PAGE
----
Frets on Fire
In the world of Geekdom, there's one phenomenon that's sweeping the nation like the opening of another George Lucas film. The phenomenon is Guitar Hero. A game where even the nerdiest of nerds can play out their rockstar fantasies. The game even includes a controller in the form of a guitar with buttons for frets and a rocking switch that you strum to play the notes. Similar to games like Dance Dance Revolution, you have to hit the right notes as colored markers run down the screen indicating what fret buttons to hold down.
So what's the big deal?
I think everyone is born with an innate desire to be a rocker. Haven't we all seen that rockstar on stage whaling on his guitar with fingers as fast as lightning and then say to yourself, "Damn, I wish I could do that!". The game is allows anyone to experience the joy of hitting that climactic riff without the years of practice needed to learn a real guitar. And unlike a real guitar, you get instant gratification with just a modicum of practice.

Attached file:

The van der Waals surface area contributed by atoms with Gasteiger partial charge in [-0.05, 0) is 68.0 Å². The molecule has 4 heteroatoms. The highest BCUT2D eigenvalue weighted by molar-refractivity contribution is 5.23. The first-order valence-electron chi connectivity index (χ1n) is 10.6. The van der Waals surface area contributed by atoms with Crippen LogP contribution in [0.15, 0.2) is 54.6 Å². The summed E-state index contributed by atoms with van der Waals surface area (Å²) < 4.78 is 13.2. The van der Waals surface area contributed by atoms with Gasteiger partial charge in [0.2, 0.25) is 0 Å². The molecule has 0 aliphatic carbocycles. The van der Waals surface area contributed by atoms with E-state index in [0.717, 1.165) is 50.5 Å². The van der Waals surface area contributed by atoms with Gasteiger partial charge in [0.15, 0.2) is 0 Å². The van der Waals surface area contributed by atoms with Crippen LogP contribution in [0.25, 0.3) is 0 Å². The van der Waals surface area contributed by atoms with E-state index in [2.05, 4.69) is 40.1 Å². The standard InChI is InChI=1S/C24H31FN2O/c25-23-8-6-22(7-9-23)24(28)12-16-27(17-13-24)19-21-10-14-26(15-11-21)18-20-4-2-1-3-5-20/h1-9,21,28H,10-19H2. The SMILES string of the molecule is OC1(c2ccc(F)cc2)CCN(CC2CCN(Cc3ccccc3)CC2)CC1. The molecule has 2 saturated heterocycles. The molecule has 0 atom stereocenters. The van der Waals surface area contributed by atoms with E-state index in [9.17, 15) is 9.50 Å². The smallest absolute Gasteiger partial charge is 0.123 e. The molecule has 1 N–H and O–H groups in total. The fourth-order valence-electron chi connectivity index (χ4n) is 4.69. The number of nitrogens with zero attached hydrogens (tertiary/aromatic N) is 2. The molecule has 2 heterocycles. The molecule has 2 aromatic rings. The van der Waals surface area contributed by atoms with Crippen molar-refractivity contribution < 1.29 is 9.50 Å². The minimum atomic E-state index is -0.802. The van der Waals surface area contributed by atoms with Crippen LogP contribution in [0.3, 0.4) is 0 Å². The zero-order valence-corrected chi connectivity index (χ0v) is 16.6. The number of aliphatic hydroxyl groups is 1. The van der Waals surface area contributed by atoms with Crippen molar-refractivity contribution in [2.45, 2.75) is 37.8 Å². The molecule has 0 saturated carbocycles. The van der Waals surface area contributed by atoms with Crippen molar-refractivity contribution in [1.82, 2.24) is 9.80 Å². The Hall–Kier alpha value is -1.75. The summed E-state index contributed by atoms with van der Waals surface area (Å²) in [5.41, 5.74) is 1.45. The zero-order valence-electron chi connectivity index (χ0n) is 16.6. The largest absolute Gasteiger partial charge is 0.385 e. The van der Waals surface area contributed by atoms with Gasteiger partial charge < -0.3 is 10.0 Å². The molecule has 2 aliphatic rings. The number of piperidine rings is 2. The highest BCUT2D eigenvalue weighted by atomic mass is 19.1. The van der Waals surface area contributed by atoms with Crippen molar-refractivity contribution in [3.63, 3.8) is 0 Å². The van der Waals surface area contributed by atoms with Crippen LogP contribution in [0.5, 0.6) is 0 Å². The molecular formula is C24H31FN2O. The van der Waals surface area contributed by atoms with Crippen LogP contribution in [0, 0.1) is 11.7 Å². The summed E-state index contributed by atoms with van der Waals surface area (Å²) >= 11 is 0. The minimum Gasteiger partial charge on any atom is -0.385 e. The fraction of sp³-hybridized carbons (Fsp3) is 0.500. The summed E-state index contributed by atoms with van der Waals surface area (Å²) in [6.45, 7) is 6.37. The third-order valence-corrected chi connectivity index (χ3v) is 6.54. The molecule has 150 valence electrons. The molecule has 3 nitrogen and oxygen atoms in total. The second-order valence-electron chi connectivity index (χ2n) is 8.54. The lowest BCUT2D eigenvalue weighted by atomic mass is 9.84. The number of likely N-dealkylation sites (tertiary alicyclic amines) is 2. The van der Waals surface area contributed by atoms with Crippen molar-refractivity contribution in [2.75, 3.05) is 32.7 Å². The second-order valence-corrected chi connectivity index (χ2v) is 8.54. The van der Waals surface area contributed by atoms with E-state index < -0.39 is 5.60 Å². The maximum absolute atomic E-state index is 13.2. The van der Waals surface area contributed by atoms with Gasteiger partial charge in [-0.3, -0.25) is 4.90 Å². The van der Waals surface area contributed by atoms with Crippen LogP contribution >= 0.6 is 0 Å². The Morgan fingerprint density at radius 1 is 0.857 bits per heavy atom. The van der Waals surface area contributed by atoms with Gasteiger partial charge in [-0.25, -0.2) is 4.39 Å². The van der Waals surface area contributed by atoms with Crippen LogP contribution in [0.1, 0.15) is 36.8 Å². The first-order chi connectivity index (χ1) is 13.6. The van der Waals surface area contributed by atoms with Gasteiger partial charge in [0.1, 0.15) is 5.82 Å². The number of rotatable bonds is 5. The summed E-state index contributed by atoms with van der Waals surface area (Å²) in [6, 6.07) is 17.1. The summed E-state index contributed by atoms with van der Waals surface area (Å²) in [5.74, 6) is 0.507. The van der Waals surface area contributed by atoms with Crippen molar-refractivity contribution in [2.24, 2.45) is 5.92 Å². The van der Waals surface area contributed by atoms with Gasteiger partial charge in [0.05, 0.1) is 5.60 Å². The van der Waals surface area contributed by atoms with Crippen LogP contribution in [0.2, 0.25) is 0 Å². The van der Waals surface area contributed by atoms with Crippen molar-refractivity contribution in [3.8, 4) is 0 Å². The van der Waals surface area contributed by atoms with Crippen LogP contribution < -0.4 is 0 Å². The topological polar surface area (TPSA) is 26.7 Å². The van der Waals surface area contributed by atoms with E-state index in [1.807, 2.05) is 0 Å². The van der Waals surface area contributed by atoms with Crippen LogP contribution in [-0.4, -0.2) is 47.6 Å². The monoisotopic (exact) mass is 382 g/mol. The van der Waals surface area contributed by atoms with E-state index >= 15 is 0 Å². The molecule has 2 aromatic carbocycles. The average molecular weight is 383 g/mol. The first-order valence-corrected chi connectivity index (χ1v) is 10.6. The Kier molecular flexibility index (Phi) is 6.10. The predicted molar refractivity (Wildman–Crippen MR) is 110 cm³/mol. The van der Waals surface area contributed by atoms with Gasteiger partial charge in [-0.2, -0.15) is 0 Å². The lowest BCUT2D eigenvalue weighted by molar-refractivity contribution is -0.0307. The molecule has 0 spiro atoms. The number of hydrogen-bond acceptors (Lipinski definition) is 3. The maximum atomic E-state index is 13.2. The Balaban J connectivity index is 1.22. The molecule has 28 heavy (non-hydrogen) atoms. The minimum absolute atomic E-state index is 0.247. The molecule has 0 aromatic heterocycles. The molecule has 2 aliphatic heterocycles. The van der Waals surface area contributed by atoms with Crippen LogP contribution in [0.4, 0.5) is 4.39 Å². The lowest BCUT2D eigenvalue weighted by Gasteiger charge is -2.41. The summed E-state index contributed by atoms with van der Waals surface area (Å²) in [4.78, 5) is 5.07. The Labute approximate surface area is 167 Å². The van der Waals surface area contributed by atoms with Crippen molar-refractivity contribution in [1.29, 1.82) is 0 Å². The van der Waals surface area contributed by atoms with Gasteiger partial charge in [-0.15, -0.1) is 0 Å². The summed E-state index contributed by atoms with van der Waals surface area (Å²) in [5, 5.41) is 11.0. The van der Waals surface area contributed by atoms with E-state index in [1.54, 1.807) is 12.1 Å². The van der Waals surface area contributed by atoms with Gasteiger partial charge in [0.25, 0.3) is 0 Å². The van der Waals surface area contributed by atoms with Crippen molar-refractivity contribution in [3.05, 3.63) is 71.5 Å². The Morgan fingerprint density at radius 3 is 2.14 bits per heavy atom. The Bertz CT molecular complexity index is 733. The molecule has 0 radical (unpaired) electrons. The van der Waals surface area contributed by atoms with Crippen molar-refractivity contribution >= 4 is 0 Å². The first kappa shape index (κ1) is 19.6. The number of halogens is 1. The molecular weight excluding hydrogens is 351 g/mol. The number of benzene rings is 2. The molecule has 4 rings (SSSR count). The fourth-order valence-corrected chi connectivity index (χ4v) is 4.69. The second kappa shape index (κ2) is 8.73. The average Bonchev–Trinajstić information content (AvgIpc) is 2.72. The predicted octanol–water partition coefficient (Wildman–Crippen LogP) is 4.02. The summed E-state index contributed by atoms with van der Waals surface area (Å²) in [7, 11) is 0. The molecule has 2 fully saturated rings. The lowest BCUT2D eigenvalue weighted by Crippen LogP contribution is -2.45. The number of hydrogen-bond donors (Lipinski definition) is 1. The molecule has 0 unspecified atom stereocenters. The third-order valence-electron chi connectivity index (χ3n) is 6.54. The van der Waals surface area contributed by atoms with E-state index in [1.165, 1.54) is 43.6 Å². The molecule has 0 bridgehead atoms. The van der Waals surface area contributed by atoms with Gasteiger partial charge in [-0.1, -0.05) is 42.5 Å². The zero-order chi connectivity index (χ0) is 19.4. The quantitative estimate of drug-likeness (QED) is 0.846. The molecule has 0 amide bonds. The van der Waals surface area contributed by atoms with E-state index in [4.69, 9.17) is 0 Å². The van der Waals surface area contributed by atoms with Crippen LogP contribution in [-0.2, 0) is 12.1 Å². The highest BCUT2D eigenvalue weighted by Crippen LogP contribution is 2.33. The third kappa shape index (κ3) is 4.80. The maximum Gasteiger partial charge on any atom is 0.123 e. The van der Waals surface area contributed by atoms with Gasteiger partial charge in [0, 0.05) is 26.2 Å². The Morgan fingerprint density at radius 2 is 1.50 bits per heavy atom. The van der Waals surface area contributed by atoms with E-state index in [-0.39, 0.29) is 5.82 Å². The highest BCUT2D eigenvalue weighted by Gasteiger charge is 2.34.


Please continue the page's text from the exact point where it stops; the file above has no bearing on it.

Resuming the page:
Then I realized I had a wife.
Obviously, buying another gadget the size of a guitar that was going to live in the living room isn't an easy sell. I pretty much gave up on my rockstar dreams until one day I saw some YouTube videos of guys playing this Guitar Hero clone called Frets on Fire. The people who made this ingeniously figured out that if you held your keyboard upside-down like a guitar, the F1-F5 keys would be in the perfect position to be used as fret buttons. Plus, the program is open-source (ie free) and you can download a bunch of songs for it and even import the songs from the Guitar Hero game. So now I don't need to keep around a plastic guitar and I can try out hundreds more songs than ever could with the Guitar Hero version. And again,... its free so why not give it a shot.